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A man carries out Weinstein's walker. Photo: Johannes Eisele/AFP/Getty Images

Hollywood titan Harvey Weinstein is now a convicted rapist, two years and four months after accusations against him helped ignite the #MeToo movement.

Why it matters: To date, #MeToo has resulted in hundreds of powerful men losing their jobs. Seven have been criminally convicted, with four others still facing charges.

Between the lines: Prosecutors won a jury conviction for rape and assault that was based mostly on the credibility of the victims' testimonies.

  • Weinstein faces the possibility of 5–25 years, but was acquitted on three other charges, including predatory sexual assault.
  • "The case ... was an unusually risky one for Manhattan prosecutors, who had little or no physical or forensic evidence to support the women’s allegations," the N.Y. Times reports.
  • "[T]he jury accepted the complex set of facts prosecutors laid out, that [Mimi Haleyi] and [Jessica Mann] could be raped or sexually assaulted by Weinstein on one day and consent to sex with him or send him a warm note another — out of fear or denial, or out of deference to Weinstein’s economic power over them," Irin Carmon writes for NYMag.

The big picture: It took decades for Weinstein to face any accountability, and if not for the overwhelming number of accusers, it's hard to believe he would have faced criminal charges.

  • At least 90 women have accused Weinstein of misconduct, but the criminal charges he eventually faced in New York involved only two victims.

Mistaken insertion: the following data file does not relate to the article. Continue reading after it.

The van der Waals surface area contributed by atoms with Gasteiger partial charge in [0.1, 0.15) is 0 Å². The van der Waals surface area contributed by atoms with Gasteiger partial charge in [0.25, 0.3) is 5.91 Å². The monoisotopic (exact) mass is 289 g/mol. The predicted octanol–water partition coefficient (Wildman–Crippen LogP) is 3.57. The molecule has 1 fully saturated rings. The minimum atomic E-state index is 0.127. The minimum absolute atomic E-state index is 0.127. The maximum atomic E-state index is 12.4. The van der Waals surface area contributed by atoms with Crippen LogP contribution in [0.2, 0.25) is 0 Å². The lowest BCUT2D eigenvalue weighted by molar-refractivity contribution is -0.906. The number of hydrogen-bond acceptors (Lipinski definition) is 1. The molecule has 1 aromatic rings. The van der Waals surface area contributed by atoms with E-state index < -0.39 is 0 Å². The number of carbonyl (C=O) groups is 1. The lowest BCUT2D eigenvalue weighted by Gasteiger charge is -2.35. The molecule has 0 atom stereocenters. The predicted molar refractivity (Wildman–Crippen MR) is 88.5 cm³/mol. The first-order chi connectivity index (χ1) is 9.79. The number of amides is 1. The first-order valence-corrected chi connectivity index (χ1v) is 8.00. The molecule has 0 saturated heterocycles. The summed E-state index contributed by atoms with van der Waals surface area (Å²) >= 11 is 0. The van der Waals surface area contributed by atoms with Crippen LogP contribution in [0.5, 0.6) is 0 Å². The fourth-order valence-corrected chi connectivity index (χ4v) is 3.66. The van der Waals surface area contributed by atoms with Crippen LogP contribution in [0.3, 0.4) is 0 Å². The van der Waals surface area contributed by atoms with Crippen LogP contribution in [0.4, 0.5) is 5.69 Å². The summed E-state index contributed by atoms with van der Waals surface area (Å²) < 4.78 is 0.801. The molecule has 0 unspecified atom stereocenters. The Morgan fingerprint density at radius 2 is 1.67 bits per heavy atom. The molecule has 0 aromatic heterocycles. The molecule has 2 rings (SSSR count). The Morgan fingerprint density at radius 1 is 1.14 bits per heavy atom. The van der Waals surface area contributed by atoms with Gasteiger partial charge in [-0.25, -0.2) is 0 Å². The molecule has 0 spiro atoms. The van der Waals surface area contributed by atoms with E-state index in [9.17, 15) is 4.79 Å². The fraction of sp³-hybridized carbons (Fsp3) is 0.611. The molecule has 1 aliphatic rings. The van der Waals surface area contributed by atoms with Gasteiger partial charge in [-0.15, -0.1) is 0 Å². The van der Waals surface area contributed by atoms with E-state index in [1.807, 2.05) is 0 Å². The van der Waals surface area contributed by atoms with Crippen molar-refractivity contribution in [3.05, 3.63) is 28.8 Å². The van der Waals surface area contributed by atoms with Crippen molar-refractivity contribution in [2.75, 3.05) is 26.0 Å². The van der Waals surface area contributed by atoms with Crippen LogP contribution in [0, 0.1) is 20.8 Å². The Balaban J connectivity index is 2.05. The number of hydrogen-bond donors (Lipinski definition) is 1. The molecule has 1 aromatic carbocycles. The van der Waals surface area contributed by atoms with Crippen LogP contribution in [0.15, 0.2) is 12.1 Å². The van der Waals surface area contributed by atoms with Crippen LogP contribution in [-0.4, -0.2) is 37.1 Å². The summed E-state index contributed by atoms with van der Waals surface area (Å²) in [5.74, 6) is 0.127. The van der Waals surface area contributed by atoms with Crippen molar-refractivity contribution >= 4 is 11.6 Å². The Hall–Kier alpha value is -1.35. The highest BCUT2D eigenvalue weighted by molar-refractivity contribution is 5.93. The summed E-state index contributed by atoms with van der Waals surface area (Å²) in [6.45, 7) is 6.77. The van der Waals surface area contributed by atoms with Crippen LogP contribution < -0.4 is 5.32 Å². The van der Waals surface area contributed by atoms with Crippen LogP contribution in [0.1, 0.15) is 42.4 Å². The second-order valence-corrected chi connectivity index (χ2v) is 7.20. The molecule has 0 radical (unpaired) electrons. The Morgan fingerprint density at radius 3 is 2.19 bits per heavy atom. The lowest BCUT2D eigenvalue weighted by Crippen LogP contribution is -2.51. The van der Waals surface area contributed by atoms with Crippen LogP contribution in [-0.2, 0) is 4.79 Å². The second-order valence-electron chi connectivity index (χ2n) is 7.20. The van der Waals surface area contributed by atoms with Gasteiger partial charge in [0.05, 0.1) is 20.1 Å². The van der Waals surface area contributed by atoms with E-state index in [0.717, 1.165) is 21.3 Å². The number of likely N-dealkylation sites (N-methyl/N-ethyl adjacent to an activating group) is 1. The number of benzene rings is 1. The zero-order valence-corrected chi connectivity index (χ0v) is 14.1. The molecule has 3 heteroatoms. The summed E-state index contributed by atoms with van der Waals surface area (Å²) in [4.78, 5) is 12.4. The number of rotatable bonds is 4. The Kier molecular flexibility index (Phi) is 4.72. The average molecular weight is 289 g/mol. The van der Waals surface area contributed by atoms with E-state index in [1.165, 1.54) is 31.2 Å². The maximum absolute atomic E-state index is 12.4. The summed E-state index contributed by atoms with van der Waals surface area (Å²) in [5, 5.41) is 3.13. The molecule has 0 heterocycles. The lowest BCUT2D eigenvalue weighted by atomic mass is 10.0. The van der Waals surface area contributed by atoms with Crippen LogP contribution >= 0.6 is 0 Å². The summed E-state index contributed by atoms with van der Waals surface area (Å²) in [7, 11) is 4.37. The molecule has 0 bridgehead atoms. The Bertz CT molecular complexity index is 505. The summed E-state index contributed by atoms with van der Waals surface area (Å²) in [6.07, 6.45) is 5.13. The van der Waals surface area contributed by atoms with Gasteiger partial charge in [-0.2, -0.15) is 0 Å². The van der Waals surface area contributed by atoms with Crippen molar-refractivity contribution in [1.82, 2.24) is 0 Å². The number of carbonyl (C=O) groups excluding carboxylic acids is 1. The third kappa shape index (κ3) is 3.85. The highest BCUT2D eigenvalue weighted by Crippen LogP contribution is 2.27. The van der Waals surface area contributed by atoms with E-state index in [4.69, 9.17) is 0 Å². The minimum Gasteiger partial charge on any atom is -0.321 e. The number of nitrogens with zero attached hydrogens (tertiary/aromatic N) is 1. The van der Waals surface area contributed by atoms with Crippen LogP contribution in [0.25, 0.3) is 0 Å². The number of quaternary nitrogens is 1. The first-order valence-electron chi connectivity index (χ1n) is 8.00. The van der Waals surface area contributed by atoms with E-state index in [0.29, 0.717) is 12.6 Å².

• Manhattan's district attorney Cyrus Vance — who declined to charge Weinstein in 2015 over groping allegations — was a regular at the trial, the N.Y. Times notes.
  • Weinstein now faces an additional four felony charges in Los Angeles.

The bottom line: It wasn't the legal system that did the job and ended what was reportedly an open secret in Hollywood.

  • It was the result of accusers risking a great deal to come forward and powerful reporting by the N.Y. Times and New Yorker, which stood by their reporters in printing the stories in the face of Weinstein's legal threats.
Courtroom sketch of Weinstein being led out of court. Image: Elizabeth Williams via AP

Go deeper

Dominion sends cease and desist letter to My Pillow CEO Mike Lindell

Photo: Stephen Maturen/Getty Images

Dominion Voting Systems on Monday sent a cease and desist letter to My Pillow CEO Mike Lindell over his spread of misinformation related to the 2020 election.

Why it matters: Trump and several of his allies have pushed false conspiracy theories about the company, leading Dominion to take legal action. It's suing pro-Trump lawyer Sidney Powell for defamation and $1.3 billion in damages, and a Dominion employee has sued Trump himself, OANN and Newsmax.

Off the Rails

Episode 5: The secret CIA plan

Photo illustration: Aïda Amer, Sarah Grillo/Axios. Photo: Zach Gibson/Getty Images

Beginning on election night 2020 and continuing through his final days in office, Donald Trump unraveled and dragged America with him, to the point that his followers sacked the U.S. Capitol with two weeks left in his term. This Axios series takes you inside the collapse of a president.

Episode 5: Trump vs. Gina — The president becomes increasingly rash and devises a plan to tamper with the nation's intelligence command.

In his final weeks in office, after losing the election to Joe Biden, President Donald Trump embarked on a vengeful exit strategy that included a hasty and ill-thought-out plan to jam up CIA Director Gina Haspel by firing her top deputy and replacing him with a protege of Republican Congressman Devin Nunes.

Updated 5 hours ago - Politics & Policy

Coronavirus dashboard

Illustration: Annelise Capossela/Axios

  1. Health: CDC director defends agency's response to pandemic — CDC warns highly transmissible coronavirus variant could become dominant in U.S. in March.
  2. Politics: Empire State Building among hundreds to light up in Biden inauguration coronavirus tribute.
  3. Vaccine: Fauci: 100 million doses in 100 days is "absolutely" doable.
  4. Economy: Unemployment filings explode again.
  5. Tech: Kids' screen time sees a big increase.